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Windsor, CT, January 29, 2003 � For millions of baby-boomers, the retirement years will be unlike those of any previous generation. And unlike previous generations, the new retirees will have software and technology to help them manage the risks and uncertainties of living longer and needing to be more self-reliant in retirement.
A new evaluation of retirement planning software conducted by LIMRA International, the Society of Actuaries, and the International Foundation for Retirement Education (InFRE) looks at those risks and identifies ways that software programs can adapt to the pending post-retirement period.
“Retirement software has become an excellent tool to help individuals and their financial advisors figure out how to get ready for retirement,” said Eric T. Sondergeld, ASA, CFA, MAAA, corporate vice president and head of LIMRA’s Retirement Research Center. “The next challenge is to create tools that will help people live in retirement, and this study points the way.” Key findings in the study include the following:
Programs give a wide range of answers about when a retiree will run out of money.
The software can do more to help people understand and deal with post-retirement risks.
Programs vary in their ability to handle different personal or tax situations such as home ownership and two- earner couples with two sets of benefits.
The project examined 19 retirement software programs, six designed for consumers and 13 others for use by professional advisors. The examiners created six scenarios representing various stages and circumstances of retirement. The study tested the programs for such factors as ease of use, quality and clarity of results, capabilities, and treatment of risks.
The report makes recommendations for financial services providers, financial planners and advisors, consumers, actuaries, and software makers, including suggestions for using and improving retirement planning software. It does not compare or rate the programs.
“Actuaries are deeply involved in retirement issues, and these findings are extremely important to the public and the profession,” said Anna M. Rappaport, a member of the study committee and a former president of the Society of Actuaries. “We encourage actuaries to use this information to help financial services providers and advisors, as well as software makers to improve the retirement planning process.”
Due to longer life-spans, earlier retirements, rising health-care costs, and especially the reduced availability of traditional employer-sponsored pensions and retiree health plans, current and future retirees face greater risk than previous generations. Among these risks are:
Longevity � Without sound planning, retirees need to be concerned about a greater threat of outliving their assets.
Inflation � Even with low inflation, years of compounding can eat away at needed purchasing power late in life.
Investment � Future retirees will depend more on their own assets to provide income, and must find ways to live with the uncertainties of returns on stocks and bonds over time.
Health � Today’s retirees often enjoy years of retirement, but face increasing costs of health insurance and challenges in securing health coverage, as well as the need to provide for long-term care if they become severely disabled.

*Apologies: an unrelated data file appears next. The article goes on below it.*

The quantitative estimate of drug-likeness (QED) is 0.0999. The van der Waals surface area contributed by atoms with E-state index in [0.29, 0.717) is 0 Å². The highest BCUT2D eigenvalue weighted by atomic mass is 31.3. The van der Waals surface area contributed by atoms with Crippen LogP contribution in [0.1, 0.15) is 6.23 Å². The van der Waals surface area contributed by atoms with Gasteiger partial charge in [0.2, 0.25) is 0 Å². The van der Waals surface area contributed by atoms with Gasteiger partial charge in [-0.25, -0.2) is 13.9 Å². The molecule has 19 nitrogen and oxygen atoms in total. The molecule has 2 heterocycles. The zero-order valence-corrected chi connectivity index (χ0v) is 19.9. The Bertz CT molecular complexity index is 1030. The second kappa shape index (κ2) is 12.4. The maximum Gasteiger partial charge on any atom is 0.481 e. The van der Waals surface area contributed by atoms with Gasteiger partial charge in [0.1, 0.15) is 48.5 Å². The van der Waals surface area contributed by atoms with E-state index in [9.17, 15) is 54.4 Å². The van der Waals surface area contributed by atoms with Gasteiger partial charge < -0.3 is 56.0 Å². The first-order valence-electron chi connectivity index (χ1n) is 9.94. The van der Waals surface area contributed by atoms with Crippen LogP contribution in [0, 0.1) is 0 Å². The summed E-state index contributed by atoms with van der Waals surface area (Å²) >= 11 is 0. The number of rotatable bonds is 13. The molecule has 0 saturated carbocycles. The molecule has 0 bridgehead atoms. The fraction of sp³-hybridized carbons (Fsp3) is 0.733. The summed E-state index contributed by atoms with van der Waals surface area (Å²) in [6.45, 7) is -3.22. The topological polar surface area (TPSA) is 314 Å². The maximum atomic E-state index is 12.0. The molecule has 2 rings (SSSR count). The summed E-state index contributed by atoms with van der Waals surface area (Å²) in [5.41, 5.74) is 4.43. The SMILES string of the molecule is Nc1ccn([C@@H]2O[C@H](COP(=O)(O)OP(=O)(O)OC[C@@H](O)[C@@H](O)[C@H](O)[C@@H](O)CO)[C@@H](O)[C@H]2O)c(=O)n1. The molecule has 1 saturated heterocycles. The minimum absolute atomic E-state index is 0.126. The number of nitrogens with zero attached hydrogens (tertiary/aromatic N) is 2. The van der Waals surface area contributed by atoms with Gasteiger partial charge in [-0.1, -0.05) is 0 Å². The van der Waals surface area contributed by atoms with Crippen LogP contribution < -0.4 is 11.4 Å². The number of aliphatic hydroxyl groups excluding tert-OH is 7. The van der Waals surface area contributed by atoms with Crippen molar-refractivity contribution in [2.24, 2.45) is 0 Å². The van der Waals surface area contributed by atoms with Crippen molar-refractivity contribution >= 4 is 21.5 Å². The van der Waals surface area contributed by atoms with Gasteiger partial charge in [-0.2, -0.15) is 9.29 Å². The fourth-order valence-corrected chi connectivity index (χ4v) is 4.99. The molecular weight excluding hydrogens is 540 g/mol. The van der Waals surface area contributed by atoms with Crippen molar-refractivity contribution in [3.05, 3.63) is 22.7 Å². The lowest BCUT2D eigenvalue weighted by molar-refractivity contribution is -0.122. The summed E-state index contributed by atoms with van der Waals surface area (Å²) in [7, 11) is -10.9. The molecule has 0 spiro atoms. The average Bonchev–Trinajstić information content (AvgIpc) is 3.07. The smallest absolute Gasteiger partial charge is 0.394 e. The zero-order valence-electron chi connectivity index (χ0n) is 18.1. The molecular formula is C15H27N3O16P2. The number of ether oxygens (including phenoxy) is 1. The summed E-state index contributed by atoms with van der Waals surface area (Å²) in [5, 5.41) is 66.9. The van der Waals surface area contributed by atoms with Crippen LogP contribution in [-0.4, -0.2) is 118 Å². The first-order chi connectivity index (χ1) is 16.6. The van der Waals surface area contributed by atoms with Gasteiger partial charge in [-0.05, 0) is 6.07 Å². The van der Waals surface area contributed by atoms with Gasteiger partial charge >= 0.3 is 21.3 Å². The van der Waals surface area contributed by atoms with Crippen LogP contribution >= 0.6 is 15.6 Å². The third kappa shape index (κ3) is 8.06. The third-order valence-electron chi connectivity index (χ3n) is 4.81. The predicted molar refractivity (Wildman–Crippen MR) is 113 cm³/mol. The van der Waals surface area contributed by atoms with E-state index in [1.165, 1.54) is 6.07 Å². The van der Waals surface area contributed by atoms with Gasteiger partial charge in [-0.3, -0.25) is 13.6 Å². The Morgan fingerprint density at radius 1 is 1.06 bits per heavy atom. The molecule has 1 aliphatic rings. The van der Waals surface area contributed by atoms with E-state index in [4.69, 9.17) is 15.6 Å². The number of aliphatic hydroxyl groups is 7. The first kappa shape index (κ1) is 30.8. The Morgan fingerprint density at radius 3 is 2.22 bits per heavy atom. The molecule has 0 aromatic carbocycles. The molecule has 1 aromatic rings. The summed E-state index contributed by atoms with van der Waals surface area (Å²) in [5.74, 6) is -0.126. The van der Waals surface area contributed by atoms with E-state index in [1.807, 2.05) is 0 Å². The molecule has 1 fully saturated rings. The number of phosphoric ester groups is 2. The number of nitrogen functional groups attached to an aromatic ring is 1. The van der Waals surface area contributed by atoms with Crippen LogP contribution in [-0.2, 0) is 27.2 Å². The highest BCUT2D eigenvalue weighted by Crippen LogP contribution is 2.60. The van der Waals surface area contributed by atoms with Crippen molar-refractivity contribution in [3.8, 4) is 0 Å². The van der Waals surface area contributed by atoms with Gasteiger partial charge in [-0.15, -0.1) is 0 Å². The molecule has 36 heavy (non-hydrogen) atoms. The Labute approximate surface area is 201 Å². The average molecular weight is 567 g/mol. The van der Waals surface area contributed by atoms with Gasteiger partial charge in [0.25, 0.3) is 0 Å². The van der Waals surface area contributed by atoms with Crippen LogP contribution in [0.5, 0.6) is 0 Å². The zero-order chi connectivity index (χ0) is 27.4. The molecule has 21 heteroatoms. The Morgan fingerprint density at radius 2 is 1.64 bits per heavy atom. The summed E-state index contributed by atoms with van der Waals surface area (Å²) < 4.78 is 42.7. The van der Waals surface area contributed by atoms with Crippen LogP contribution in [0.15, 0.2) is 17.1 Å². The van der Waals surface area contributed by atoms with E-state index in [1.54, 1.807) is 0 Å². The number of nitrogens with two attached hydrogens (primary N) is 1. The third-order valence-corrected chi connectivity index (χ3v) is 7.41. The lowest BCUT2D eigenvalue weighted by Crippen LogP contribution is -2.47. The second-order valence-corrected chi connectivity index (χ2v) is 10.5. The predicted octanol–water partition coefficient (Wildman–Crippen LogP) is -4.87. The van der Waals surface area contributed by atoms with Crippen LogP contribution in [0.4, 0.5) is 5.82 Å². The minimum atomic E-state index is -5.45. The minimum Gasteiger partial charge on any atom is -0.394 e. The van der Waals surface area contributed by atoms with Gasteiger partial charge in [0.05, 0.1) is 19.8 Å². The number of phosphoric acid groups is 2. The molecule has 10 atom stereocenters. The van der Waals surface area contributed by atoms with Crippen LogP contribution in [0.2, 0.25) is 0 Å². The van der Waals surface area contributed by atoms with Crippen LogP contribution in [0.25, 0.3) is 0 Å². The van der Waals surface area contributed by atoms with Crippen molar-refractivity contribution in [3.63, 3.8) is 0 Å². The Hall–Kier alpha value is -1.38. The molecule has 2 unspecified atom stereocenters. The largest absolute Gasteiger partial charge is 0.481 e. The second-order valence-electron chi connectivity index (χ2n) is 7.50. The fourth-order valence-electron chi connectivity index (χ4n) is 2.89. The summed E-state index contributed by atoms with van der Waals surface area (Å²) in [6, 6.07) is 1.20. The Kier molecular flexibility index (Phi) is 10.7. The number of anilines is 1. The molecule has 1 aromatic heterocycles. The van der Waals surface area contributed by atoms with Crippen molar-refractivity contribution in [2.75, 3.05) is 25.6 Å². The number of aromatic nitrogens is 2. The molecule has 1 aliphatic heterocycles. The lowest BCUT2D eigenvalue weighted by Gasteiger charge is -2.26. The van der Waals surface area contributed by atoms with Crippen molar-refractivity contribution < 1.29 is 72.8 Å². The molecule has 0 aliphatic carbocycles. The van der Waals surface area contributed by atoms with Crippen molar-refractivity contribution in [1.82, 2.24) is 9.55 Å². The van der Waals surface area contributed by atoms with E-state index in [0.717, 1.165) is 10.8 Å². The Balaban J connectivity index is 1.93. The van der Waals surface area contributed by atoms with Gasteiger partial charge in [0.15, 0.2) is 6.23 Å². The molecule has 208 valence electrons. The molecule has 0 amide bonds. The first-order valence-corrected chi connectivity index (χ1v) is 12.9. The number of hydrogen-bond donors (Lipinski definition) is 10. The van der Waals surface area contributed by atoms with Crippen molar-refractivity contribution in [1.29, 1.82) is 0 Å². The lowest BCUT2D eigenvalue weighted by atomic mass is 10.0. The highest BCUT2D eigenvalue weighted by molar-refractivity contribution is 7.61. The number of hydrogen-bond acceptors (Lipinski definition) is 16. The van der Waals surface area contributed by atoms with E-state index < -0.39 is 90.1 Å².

“Planning before and during retirement is an extremely complex process and no computerized tool can provide all the answers,” said Betty Meredith, CFA, CFP, CRC, a member of the project oversight committee and the InFRE Board of Governors. “Consumers and professional advisors should look at a variety of scenarios in planning, considering the potential risks they may face.”
The report offers software makers numerous suggestions for improvement, including making it easier for users to update their plans as their circumstances change, as well as increasing program versatility in handling home equity, client-specific goals, unique individual circumstances, and other factors in financial planning.
The report also offers consumers advice on how best to use the programs. For example, users can run multiple scenarios, and make sure they understand how a program handles their own situations. Visit the LIMRA Web site at www.limra.com for more information. This release is in their “press room” and at time of posting, that press release has a link to view the full report.
LIMRA International is a worldwide association providing research, consulting and other services to nearly 850 insurance and financial services companies in more than 60 countries. LIMRA was established in 1916 to help its member companies maximize their marketing effectiveness.
The Society of Actuaries is the world’s largest professional society organization of actuaries with over 17,000 members in 47 countries. The Society’s mission is to advance actuarial knowledge and to enhance the ability of actuaries to provide expert advice and relevant solutions for financial, business and societal problems involving uncertain future events.
The International Foundation for Retirement Education (InFRE) was founded in 1997 in response to America’s impending “retirement crisis” to provide training and certification for retirement professionals and counselors and to be the nation’s primary, independent source of information and educational programs concerning retirement issues.